Three Ways to Overcome Writer’s Anxiety

If you’re like me, you go through major phases as a writer. There are the dry spells, when you’re not really blocked, just not motivated to write all the things. More than likely, you’re questioning your abilities and you feel a little at sea with your reasons for writing. For a writer this can cause some anxiety, naturally. Something that you thought to be at the core of who you are is not beating in your veins as urgently as you feel it should.

Then there’s the other anxiety. The times you ARE motivated, ARE writing all the things, ARE critiquing and editing and altering. Finally, you ARE submitting! And despite the fact that you know writing is a process, sometimes a long process, especially the waiting to hear back from editors part, you can’t help but bristle with an impatience, which quickly turns to hyper-vigilance (your Outlook account is a perpetually open tab on your monitor? Or your Submittable account, perhaps?) which then turns to anxiety.

Both of these experiences, I believe, are a revolving door; two sides of the coin when it comes to doing what we do as writers. This is not to say that there are not also those times of real satisfaction and gratification, of course, because we wouldn’t be writers if there wasn’t that. But as with any passion that requires hard work, dedication, and commitment, the slumps and the nagging anxiety is almost inevitable.

How do you deal with these times as a writer? Below, I outline a few of the things that have helped me through these valleys. I hope they are helpful to you as well

Revisit Theory

Revisit your old textbooks from high school, your undergrad stuff, or your MFA coursework. Or find new things to read that discuss the mechanics of writing in whatever genre you prefer.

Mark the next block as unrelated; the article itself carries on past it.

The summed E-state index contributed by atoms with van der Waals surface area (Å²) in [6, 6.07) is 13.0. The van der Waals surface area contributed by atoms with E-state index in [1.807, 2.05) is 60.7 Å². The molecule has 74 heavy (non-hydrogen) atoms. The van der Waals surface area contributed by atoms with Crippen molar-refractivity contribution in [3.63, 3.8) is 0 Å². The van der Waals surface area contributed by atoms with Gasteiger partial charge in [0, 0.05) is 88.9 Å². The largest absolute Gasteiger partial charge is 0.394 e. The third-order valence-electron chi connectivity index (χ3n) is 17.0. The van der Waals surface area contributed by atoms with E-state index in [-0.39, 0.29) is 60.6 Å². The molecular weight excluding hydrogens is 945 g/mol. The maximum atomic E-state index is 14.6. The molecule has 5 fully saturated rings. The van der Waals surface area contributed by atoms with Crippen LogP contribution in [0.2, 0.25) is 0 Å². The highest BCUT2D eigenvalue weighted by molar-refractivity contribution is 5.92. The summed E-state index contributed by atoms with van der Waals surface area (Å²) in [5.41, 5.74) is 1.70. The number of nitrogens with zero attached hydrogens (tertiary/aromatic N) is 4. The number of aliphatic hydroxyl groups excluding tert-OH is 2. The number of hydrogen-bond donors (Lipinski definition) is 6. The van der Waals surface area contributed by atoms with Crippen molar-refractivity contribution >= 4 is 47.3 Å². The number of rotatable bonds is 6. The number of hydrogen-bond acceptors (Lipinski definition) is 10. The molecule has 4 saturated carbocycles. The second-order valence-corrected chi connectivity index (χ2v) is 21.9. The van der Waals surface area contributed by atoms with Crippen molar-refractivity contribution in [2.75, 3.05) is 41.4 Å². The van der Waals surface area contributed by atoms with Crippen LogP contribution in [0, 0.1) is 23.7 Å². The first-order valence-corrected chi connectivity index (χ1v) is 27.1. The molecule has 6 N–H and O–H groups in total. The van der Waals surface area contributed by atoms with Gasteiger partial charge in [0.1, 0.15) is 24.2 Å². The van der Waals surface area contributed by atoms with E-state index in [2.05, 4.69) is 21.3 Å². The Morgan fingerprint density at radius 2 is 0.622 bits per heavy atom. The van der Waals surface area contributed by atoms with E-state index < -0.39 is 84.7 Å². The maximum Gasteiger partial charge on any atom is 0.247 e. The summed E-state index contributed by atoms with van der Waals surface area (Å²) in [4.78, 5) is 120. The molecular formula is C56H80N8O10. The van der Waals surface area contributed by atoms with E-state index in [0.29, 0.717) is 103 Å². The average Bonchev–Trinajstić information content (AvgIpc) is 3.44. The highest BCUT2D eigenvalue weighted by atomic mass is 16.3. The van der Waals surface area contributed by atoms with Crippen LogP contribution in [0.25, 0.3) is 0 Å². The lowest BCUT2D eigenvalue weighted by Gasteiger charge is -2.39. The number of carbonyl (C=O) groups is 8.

I have a cache of poetry technique and writing textbooks on my shelf, as well as books of essays and lectures from some of my favorite poets and other authors. Not so recently, I bought a book put out by the Vermont College of Fine Arts MFA program, titled Words OverFlown By Stars. The great thing about this compilation of essays, lectures, and criticism is that it discusses writing techniques for fiction, poetry, creative non-fiction (memoir), etc. There’s something for everybody. More recently, I made my way though The Triggering Town, a book of essays and lectures from one of my idols, the late poet Richard Hugo.

Find your own jam! Dive into work that discusses the how’s of writing. If you’re like me, a refresher on technique can give you some renewed confidence–whether that comes in the form of “oh, THAT’s what I need to do,” or in the form of “okay, now I can better break the rules!”

 Explore A New Genre

Sometimes you need something that departs significantly from discussions of what you’re trying to do or achieve. They say that the best writers are avid readers, and that is absolutely true! Specifically, good writers are well rounded  readers. They indulge in a wide range of material. You may write primarily flash fiction, but you take time out to dabble in poetry, essays, longer works of fiction in a variety of genres (perhaps you should pick up that sci-fi fantasy novel?)–or depart from the literary scene and read some history, philosophy, or politics!

Remember that everything is influence. You don’t need to read as if you were going to be tested on the content, but read to discover a new insight, a new approach to the world, read to delight in another author’s turn of phrase, read to imagine a world outside the parameters of your own.

Network with Other Writers

Chances are, you’re not the only one going through a writing slump. Every one of us has been there at some point. It always helps me to ask questions of other writers and thinkers. Find writers on blogs, forums, or other social media platforms, interrogate their process. How did they started their writing journey? What did success look like for them, early on? What about their failure? Be curious. Be kind. Make a connection.

***

These are just a few of the ways I try to stave off the inevitable self-doubt that assails me from time to time when it comes to putting words down on the page and especially putting words down with the hope another will appreciate them.

What about you? What causes your writer’s anxiety and what do you do to move yourself forward?

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